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J Am Coll Cardiol. 2010 Jun 29;56(1):65-76. doi: 10.1016/j.jacc.2010.01.056.

Variation in body composition determines long-term blood pressure changes in pre-hypertension: the MONICA/KORA (Monitoring Trends and Determinants on Cardiovascular Diseases/Cooperative Research in the Region of Augsburg) cohort study.

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  • 1Medical Clinic II, University of Lübeck Medical School, Lübeck, Germany.

Abstract

OBJECTIVES:

We studied the relationship between changes in body composition and changes in blood pressure levels.

BACKGROUND:

The mechanisms underlying the frequently observed progression from pre-hypertension to hypertension are poorly understood.

METHODS:

We examined 1,145 subjects from a population-based survey at baseline in 1994/1995 and at follow-up in 2004/2005. First, we studied individuals pre-hypertensive at baseline who, during 10 years of follow-up, either had normalized blood pressure (PreNorm, n = 48), persistently had pre-hypertension (PrePre, n = 134), or showed progression to hypertension (PreHyp, n = 183). In parallel, we studied predictors for changes in blood pressure category in individuals hypertensive at baseline (n = 429).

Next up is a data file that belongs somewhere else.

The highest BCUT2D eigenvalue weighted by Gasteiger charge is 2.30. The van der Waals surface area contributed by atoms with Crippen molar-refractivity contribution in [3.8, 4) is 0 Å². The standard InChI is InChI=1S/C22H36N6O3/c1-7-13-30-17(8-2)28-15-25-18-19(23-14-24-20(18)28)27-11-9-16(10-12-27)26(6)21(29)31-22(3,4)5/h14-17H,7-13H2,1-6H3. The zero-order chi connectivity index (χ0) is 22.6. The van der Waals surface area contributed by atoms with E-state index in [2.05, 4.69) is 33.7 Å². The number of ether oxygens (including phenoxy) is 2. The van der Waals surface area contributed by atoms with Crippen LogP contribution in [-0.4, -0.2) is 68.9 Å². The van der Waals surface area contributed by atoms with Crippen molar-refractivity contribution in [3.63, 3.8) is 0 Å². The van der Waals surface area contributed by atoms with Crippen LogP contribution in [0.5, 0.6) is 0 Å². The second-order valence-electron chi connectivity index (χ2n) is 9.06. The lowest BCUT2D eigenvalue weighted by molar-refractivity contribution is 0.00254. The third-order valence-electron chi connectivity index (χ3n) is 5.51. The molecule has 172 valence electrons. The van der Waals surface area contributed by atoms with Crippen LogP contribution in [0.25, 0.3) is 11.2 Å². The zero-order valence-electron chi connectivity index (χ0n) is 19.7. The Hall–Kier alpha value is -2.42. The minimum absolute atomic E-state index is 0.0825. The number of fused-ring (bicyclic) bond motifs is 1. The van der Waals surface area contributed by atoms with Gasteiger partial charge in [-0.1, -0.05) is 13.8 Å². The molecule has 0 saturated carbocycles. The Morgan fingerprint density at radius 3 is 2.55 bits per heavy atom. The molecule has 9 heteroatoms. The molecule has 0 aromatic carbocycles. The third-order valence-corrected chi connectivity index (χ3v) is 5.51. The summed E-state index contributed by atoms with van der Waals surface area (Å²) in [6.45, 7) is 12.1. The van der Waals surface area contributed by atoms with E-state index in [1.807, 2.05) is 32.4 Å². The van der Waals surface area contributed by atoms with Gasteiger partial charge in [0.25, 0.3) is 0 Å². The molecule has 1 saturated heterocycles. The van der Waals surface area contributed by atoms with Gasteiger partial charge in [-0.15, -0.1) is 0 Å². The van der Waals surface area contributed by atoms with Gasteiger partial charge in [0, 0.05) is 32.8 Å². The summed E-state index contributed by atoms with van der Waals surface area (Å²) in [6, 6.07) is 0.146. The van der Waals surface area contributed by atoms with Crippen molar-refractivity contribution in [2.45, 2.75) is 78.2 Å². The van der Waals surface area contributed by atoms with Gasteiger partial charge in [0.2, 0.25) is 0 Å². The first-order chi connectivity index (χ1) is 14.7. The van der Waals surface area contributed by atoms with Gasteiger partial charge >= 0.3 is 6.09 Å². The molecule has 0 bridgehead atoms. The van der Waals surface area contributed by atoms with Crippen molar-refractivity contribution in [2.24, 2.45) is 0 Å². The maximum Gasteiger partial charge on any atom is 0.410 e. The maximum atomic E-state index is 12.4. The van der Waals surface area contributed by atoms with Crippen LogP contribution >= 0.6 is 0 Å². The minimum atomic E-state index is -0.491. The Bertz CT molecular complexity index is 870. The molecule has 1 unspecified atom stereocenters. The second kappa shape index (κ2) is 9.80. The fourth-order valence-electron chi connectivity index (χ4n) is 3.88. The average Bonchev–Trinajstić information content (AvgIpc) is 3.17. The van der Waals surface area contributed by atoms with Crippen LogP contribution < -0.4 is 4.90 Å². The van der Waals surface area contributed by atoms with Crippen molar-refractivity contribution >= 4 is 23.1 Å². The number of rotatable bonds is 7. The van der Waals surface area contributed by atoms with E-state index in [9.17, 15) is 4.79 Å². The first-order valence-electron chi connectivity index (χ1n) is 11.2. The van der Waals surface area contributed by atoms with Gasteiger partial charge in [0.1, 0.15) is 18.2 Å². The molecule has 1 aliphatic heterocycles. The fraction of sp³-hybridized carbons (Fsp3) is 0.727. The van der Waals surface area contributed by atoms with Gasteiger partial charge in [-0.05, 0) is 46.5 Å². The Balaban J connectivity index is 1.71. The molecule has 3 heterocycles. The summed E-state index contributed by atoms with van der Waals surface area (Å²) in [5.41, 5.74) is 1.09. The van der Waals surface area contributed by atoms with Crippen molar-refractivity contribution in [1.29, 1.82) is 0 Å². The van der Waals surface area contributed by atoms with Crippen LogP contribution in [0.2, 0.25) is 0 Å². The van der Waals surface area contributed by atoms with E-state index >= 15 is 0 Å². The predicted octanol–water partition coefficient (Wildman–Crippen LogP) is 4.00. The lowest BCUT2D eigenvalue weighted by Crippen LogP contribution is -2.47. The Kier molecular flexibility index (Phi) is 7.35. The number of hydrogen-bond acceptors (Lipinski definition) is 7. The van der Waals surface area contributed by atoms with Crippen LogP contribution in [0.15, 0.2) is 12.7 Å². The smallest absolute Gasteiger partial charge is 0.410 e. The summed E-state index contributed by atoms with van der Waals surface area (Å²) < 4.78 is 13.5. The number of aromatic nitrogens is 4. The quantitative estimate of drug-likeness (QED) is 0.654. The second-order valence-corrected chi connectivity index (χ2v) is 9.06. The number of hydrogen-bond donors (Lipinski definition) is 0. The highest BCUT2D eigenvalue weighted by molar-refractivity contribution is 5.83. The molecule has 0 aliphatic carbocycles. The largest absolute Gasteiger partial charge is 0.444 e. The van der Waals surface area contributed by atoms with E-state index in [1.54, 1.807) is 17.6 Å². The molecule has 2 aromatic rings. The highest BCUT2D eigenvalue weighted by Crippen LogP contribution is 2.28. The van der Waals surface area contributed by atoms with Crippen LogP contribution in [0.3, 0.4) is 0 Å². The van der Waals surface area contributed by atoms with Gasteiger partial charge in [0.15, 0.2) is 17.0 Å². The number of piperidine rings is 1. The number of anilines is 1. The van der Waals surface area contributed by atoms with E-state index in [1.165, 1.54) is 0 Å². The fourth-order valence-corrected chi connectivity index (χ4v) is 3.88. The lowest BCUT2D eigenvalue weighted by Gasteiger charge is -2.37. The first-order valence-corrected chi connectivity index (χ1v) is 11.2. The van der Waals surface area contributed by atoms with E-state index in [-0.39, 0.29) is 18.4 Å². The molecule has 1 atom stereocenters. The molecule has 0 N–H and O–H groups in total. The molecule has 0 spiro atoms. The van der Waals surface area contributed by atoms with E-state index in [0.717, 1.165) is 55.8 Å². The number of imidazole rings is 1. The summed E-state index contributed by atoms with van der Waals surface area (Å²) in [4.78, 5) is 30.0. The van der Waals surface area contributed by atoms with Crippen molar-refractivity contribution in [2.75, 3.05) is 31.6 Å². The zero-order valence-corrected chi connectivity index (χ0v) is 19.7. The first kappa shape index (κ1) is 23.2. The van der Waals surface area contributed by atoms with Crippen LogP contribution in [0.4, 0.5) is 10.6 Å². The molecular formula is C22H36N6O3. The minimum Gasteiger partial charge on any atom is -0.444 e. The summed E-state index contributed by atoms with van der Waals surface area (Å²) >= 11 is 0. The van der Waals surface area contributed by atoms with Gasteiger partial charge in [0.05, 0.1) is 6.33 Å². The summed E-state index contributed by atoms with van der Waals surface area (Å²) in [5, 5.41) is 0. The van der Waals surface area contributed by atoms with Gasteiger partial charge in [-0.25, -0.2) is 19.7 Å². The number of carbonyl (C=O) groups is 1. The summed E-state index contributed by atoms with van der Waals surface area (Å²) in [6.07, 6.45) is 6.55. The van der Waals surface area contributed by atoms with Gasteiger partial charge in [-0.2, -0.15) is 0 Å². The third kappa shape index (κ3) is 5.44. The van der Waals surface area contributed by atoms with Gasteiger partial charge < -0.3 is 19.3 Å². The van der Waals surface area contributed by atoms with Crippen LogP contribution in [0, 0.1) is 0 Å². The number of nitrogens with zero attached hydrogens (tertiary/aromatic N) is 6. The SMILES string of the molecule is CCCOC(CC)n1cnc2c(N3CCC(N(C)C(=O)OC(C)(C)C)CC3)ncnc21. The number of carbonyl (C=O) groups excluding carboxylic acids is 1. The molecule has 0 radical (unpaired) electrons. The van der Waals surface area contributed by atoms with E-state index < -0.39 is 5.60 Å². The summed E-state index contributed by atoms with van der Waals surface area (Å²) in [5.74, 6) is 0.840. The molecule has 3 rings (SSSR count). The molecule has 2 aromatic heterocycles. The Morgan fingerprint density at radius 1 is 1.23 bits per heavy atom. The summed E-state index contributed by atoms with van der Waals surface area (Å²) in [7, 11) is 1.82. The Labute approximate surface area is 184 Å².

RESULTS:

After 10 years, the PreHyp group was characterized by a marked increase in body weight (+5.71% [95% confidence interval (CI): 4.60% to 6.83%]) that was largely the result of an increase in fat mass (+17.8% [95% CI: 14.5% to 21.0%]). In the PrePre group, both the increases in body weight (+1.95% [95% CI: 0.68% to 3.22%]) and fat mass (+8.09% [95% CI: 4.42% to 11.7%]) were significantly less pronounced than in the PreHyp group (p < 0.001 for both). The PreNorm group showed no significant change in body weight (-1.55% [95% CI: -3.70% to 0.61%]) and fat mass (+0.20% [95% CI: -6.13% to 6.52%], p < 0.05 for both, vs. the PrePre group).

CONCLUSIONS:

After 10 years of follow-up, hypertension developed in 50.1% of individuals with pre-hypertension and only 6.76% went from hypertensive to pre-hypertensive blood pressure levels. An increase in body weight and fat mass was a risk factor for the development of sustained hypertension, whereas a decrease was predictive of a decrease in blood pressure.

Copyright (c) 2010 American College of Cardiology Foundation. Published by Elsevier Inc. All rights reserved.

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PMID:
20620719
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